Characterization of health conditions in recent immigrant subgroups, including foreign-born whites and Asians, is limited but important for identifying emerging health disparities. Hypertension, a major modifiable risk factor for cardiovascular disease, has been shown to be associated with acculturation, but the acculturative experience varies for different racial/ethnic groups. Assessing the impact of race/ethnicity on the relationship between acculturation-related factors and hypertension is therefore of interest.
Data from the 2005-2008 waves (n = 36,550) of the NYC Community Health Survey were combined to estimate self-reported hypertension prevalence by nativity, language spoken at home, and time spent in the United States. Multivariable analyses were used to assess (i) the independent associations of acculturation-related factors and hypertension and (ii) potential effect modification by race/ethnicity. Sensitivity analysis recalibrating self-reported hypertension using measured blood pressures from a prior NYC population-based survey was performed. Prevalence was also explored by country of origin.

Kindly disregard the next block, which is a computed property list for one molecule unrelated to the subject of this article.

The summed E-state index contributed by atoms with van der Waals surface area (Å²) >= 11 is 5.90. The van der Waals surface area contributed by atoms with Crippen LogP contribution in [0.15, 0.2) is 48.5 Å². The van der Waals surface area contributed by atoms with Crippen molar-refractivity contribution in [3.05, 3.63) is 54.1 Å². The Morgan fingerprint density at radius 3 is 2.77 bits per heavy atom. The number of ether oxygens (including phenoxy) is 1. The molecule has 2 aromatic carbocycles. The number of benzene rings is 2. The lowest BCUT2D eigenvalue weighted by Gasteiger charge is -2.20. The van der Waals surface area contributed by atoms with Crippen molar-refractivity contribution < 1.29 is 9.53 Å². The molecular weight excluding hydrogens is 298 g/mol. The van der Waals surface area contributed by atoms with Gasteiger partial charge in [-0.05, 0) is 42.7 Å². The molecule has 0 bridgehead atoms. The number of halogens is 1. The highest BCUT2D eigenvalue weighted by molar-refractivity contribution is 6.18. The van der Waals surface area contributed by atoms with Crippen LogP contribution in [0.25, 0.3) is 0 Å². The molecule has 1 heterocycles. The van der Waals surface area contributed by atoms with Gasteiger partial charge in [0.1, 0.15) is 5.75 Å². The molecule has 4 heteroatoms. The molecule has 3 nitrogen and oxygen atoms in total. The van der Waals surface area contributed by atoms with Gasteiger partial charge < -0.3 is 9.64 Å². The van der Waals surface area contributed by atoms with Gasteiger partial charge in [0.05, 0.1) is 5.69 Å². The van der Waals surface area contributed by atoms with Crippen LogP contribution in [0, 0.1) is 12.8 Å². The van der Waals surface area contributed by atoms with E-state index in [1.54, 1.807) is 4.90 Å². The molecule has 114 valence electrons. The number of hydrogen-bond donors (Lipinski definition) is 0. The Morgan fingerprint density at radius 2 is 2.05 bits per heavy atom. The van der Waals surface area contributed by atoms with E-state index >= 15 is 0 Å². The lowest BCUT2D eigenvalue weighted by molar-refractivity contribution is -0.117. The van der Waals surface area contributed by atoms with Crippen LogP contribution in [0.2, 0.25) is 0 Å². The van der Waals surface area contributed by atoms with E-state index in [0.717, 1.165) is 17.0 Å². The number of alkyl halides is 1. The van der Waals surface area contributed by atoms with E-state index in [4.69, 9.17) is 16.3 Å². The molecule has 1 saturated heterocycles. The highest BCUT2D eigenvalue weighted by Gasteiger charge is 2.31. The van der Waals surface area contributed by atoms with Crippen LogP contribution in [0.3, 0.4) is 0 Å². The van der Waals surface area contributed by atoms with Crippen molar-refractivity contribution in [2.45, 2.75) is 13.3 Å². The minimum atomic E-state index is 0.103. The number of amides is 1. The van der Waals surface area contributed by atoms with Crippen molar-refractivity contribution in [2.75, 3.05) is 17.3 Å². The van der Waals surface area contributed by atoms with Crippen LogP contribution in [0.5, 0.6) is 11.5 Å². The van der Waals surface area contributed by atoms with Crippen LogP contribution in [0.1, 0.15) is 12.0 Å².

Being foreign vs. US born was associated with higher self-reported hypertension in whites only. Speaking Russian vs. English at home was associated with a 2-fold adjusted odds of self-reported hypertension. Living in the United States for =10 years vs. less time was associated with higher self-reported hypertension prevalence in blacks and Hispanics. Hypertension prevalence in Hispanics was slightly lower when using a recalibrated definition, but other results did not change substantively.
Race/ethnicity modifies the relationship between acculturation-related factors and hypertension. Consideration of disease prevalence in origin countries is critical to understanding health patterns in immigrant populations. Validation of self-reported hypertension in Hispanic populations is indicated.